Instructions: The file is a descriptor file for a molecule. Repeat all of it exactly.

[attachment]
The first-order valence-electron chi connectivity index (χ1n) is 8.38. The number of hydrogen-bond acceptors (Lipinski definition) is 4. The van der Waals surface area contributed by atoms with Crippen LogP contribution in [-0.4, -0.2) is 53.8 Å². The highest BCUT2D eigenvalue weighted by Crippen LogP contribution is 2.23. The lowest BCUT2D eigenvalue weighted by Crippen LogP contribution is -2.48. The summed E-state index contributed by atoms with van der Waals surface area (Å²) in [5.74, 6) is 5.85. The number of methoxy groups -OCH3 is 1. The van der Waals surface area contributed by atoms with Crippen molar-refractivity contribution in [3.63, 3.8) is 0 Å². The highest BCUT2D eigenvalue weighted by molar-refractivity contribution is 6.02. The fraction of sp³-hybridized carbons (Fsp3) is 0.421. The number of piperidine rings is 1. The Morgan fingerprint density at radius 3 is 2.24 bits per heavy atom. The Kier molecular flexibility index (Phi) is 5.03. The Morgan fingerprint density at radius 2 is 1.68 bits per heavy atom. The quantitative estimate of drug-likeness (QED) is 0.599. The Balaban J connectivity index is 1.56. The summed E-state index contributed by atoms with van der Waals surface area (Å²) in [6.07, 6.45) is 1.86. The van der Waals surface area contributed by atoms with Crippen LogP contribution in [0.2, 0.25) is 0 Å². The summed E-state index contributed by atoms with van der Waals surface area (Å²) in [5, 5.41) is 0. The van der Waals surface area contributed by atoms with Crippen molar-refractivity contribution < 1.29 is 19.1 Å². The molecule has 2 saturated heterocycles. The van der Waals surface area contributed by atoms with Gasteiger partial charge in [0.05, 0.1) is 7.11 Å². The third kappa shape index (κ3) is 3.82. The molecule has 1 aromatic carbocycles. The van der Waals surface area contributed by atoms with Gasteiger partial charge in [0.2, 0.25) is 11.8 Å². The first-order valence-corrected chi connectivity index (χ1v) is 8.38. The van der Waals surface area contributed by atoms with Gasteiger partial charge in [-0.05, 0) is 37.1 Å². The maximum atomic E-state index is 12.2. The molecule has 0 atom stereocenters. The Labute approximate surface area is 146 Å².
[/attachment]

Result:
The first-order valence-electron chi connectivity index (χ1n) is 8.38. The number of hydrogen-bond acceptors (Lipinski definition) is 4. The van der Waals surface area contributed by atoms with Crippen LogP contribution in [-0.4, -0.2) is 53.8 Å². The highest BCUT2D eigenvalue weighted by Crippen LogP contribution is 2.23. The lowest BCUT2D eigenvalue weighted by Crippen LogP contribution is -2.48. The summed E-state index contributed by atoms with van der Waals surface area (Å²) in [5.74, 6) is 5.85. The number of methoxy groups -OCH3 is 1. The van der Waals surface area contributed by atoms with Crippen molar-refractivity contribution in [3.63, 3.8) is 0 Å². The highest BCUT2D eigenvalue weighted by molar-refractivity contribution is 6.02. The fraction of sp³-hybridized carbons (Fsp3) is 0.421. The number of piperidine rings is 1. The Morgan fingerprint density at radius 3 is 2.24 bits per heavy atom. The Kier molecular flexibility index (Phi) is 5.03. The Morgan fingerprint density at radius 2 is 1.68 bits per heavy atom. The quantitative estimate of drug-likeness (QED) is 0.599. The Balaban J connectivity index is 1.56. The summed E-state index contributed by atoms with van der Waals surface area (Å²) in [6.07, 6.45) is 1.86. The van der Waals surface area contributed by atoms with Crippen LogP contribution in [0.2, 0.25) is 0 Å². The summed E-state index contributed by atoms with van der Waals surface area (Å²) in [5, 5.41) is 0. The van der Waals surface area contributed by atoms with Crippen molar-refractivity contribution < 1.29 is 19.1 Å². The molecule has 2 saturated heterocycles. The van der Waals surface area contributed by atoms with Gasteiger partial charge in [0.05, 0.1) is 7.11 Å². The third kappa shape index (κ3) is 3.82. The molecule has 1 aromatic carbocycles. The van der Waals surface area contributed by atoms with Gasteiger partial charge in [0.2, 0.25) is 11.8 Å². The first-order valence-corrected chi connectivity index (χ1v) is 8.38. The van der Waals surface area contributed by atoms with Gasteiger partial charge in [-0.05, 0) is 37.1 Å². The maximum atomic E-state index is 12.2. The molecule has 0 atom stereocenters. The Labute approximate surface area is 146 Å².